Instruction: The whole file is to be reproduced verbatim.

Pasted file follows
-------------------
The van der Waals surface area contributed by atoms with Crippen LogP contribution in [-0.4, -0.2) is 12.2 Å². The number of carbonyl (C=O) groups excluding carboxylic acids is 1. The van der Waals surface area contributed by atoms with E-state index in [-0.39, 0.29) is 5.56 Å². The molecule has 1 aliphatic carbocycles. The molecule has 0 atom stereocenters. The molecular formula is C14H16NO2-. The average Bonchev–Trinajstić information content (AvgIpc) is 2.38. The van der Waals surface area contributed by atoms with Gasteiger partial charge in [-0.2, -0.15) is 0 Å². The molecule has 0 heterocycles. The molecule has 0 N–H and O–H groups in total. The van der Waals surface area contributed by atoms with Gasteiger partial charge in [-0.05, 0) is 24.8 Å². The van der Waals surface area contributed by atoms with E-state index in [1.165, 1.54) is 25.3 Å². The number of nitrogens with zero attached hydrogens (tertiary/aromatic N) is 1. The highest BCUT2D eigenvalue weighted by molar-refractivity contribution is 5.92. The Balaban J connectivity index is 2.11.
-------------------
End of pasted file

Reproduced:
The van der Waals surface area contributed by atoms with Crippen LogP contribution in [-0.4, -0.2) is 12.2 Å². The number of carbonyl (C=O) groups excluding carboxylic acids is 1. The van der Waals surface area contributed by atoms with E-state index in [-0.39, 0.29) is 5.56 Å². The molecule has 1 aliphatic carbocycles. The molecule has 0 atom stereocenters. The molecular formula is C14H16NO2-. The average Bonchev–Trinajstić information content (AvgIpc) is 2.38. The van der Waals surface area contributed by atoms with Gasteiger partial charge in [-0.2, -0.15) is 0 Å². The molecule has 0 heterocycles. The molecule has 0 N–H and O–H groups in total. The van der Waals surface area contributed by atoms with Gasteiger partial charge in [-0.05, 0) is 24.8 Å². The van der Waals surface area contributed by atoms with E-state index in [1.165, 1.54) is 25.3 Å². The number of nitrogens with zero attached hydrogens (tertiary/aromatic N) is 1. The highest BCUT2D eigenvalue weighted by molar-refractivity contribution is 5.92. The Balaban J connectivity index is 2.11.